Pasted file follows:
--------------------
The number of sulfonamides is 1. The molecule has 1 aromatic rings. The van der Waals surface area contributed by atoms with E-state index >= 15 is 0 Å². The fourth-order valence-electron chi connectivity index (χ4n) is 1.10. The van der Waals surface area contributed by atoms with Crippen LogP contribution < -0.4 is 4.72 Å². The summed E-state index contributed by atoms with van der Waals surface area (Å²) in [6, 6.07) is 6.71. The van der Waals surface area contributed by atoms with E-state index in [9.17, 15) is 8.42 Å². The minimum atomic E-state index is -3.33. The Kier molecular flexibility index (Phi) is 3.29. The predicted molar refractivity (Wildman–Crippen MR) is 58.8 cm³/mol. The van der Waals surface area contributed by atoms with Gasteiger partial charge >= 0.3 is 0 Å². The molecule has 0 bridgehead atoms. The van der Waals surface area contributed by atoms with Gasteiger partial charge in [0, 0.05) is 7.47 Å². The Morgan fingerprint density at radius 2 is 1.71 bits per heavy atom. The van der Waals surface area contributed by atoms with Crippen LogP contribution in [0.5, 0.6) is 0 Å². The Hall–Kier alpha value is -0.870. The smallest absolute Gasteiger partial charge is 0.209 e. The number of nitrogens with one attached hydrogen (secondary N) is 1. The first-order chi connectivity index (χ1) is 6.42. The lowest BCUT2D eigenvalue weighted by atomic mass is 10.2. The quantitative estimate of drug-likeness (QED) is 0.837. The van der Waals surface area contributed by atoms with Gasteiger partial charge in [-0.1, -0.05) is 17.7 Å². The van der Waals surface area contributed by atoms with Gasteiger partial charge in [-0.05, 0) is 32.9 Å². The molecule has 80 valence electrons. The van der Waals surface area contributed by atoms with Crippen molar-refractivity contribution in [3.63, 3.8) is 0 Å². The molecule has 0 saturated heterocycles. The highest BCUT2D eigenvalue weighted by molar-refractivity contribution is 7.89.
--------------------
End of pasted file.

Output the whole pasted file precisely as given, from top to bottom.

The number of sulfonamides is 1. The molecule has 1 aromatic rings. The van der Waals surface area contributed by atoms with E-state index >= 15 is 0 Å². The fourth-order valence-electron chi connectivity index (χ4n) is 1.10. The van der Waals surface area contributed by atoms with Crippen LogP contribution < -0.4 is 4.72 Å². The summed E-state index contributed by atoms with van der Waals surface area (Å²) in [6, 6.07) is 6.71. The van der Waals surface area contributed by atoms with E-state index in [9.17, 15) is 8.42 Å². The minimum atomic E-state index is -3.33. The Kier molecular flexibility index (Phi) is 3.29. The predicted molar refractivity (Wildman–Crippen MR) is 58.8 cm³/mol. The van der Waals surface area contributed by atoms with Gasteiger partial charge >= 0.3 is 0 Å². The molecule has 0 bridgehead atoms. The van der Waals surface area contributed by atoms with Gasteiger partial charge in [0, 0.05) is 7.47 Å². The Morgan fingerprint density at radius 2 is 1.71 bits per heavy atom. The van der Waals surface area contributed by atoms with Crippen LogP contribution in [0.5, 0.6) is 0 Å². The Hall–Kier alpha value is -0.870. The smallest absolute Gasteiger partial charge is 0.209 e. The number of nitrogens with one attached hydrogen (secondary N) is 1. The first-order chi connectivity index (χ1) is 6.42. The lowest BCUT2D eigenvalue weighted by atomic mass is 10.2. The quantitative estimate of drug-likeness (QED) is 0.837. The van der Waals surface area contributed by atoms with Gasteiger partial charge in [-0.1, -0.05) is 17.7 Å². The van der Waals surface area contributed by atoms with Gasteiger partial charge in [-0.05, 0) is 32.9 Å². The molecule has 80 valence electrons. The van der Waals surface area contributed by atoms with Crippen molar-refractivity contribution in [3.63, 3.8) is 0 Å². The molecule has 0 saturated heterocycles. The highest BCUT2D eigenvalue weighted by molar-refractivity contribution is 7.89.